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Category Archives for: Environmental Psychology

Creating Comfortable Places

28 March 2016

For survival, one organizes a space to serve survival needs: food, water, temperature and humidity control, toilet, etc. After survival has been met, the space becomes a comfortable space.

[The degree of comfort needed to survive is about the same, depending on differences in bodies. Any more comfort is a luxury…]

When the weather is uncomfortable, people seek comfortable spaces — Asian convenient stores, cafes, libraries, public spaces, friends’ dwellings, one’s own dwelling, etc. (note: only two are inclusive spaces).

When the weather is comfortable, then these comfortable spaces become unnecessary [my first thought, especially thinking of my comfortable travels in Asia as opposed to uncomfortable times in cold American cities]. They only seem useful in the habit of people meeting there, but that [habit] can be changed to meeting in a public outdoor spaces.

[These comfortable spaces are a huge market, from daycare to hip places to elderly care…]

People with jobs which require their body to move through uncomfortable weather are targeted (and screwed) by capitalist designers [my second thought, thinking of migrant workers in Taiwan consuming junk at railway stations at high costs]. Transport stations, roadside convenient stores, and roadside restaurants, are utilized as a means of survival, but taken advantage of with high costs.

Instead of construction workers being provided with a nice room with a water cooler, refreshments, a clean bathroom, air conditioner, such that would be found in an office, then it is up to the convenient store to provide these comforts. But the convenient store, unlike than office space, or a space in one’s own dwelling (remote and home workers), is filled with mass-produced, high-priced, often useless commodities. 

[There is quite a difference in the experience of a convenient store in Taiwan and one in America…]

[todo: continue?]

Hmmm, well that was the thought: that programmers at home can work and save comfortably because their bodies are at home, whereas the postal workers that bring them their commodities, must efficiently find ways to survive — pack lunch, pack coffee, find free hot or cold water, use air conditioned vehicle, etc. –, or suffer the cost, in addition to the fact that a programmer’s salary is higher than a postal worker’s.

This thought was probably initiated by CouchSurfing with a person who’s job is technical support, and who works comfortably in his well-stocked apartment in a high-rise in he middle of nowhere.  One can probably even see the from the window of his apartment, looking down at the people struggle against the weather.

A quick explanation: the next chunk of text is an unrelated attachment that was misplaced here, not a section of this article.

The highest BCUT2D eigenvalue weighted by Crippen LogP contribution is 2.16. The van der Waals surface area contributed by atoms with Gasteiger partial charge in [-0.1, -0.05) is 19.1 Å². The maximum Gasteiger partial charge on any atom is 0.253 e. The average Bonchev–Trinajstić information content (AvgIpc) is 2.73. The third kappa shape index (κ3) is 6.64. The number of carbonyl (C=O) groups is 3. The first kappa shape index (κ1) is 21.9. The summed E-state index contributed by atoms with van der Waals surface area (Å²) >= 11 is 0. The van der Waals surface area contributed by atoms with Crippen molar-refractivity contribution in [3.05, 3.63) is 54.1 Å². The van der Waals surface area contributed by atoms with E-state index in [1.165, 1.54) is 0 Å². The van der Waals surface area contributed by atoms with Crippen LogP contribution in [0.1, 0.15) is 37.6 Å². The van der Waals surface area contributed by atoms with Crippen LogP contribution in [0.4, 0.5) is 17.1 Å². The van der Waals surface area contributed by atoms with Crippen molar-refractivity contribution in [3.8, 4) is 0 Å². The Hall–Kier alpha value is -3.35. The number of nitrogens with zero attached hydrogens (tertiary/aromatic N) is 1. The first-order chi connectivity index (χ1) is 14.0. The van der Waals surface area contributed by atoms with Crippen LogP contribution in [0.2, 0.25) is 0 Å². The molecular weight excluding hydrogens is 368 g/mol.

[insert Veidt comic frame?]

[rename to to comfort as commodity? The capitalist design of space upon laborers?]

Leave a comment | Categories: Design, Environmental Design, Environmental Psychology, Human Geography, Social Philosophy

Railroad Space and Railroad Time

15 March 2016

Hmm, perhaps similar to my film reviews, in which I transcribe the thoughts I wrote on my phone to here, then reflect on those thoughts, I could do the same for literature, in which I transcribe the thoughts I wrote in the notes of highlights of readings on Voice Dream, and again, reflect on those thoughts.

Update:
After writing this, maybe not. It seems to cost too much time. It feels like a chore. It’s better to just keep on consuming an doing. Perhaps if I were able to automatically get my highlights and notes from the phone application into this blog post, I could continue to think [todo: ask Voice Dream app maker to do this]. Otherwise, the chore of transcribing exists, which is effing boring. I mean, reading is already boring enough! Besides, it’s far closer to consumption than creativity. I’m in a really bad downer now, that’s got the be the only reason I’ve transcribed all of this crap!

Related posts:
The Ideal Neighborhood

Notes and longer thoughts from Chapter 3 from The Railway Journey: The Industrialization of Time and Space in the Nineteenth Century by Wolfgang Schivelbusch:

First some longer thoughts:
1.
Railroad diminishes space at the speed of affordable transport.

Therefore, any person with a connection to affordable transport cannot complain of development of life, can they? If people are able to move to a place with a better quality of life, they can simply just move.

But what then about the social (and urban?) ties with the places they call home is strong? Then social progress will be difficult for them. They must rely on media as their primary source of education, as opposed to what exists in the society they live in.

2.

The spaces in between are also not thought of.

In Banqiao, I met a family with three kids. One kid travels 50 minutes to get to his workplace by bus, one kid travels 40 minutes by subway to get to college, and one kid travels perhaps more than an hour to get home for the weekend from college.

In the suburbs this is more obvious, as everyone drives cars on highways, during which nothing can be seen or experienced.

3.

The spaces in between are also not thought of.

Now people explore things that are available by affordable transportation. What is publicly accessible becomes public knowledge. Outside of the affordable transportation system — isolated prisons, aboriginals, ancient culturess, swaths of rural, suburban, and natural areas, and other isolated places where old cultural problems exist– slavery, gangsters, prostitution, etc. — but the media will never get to simply because it is inconvenient, and therefore ignored. So, in order to experience the spaces between, one needs personal transportation to travel outside the affordable transportation system, or else what is experienced is what is designed to be experienced by the transportation designers.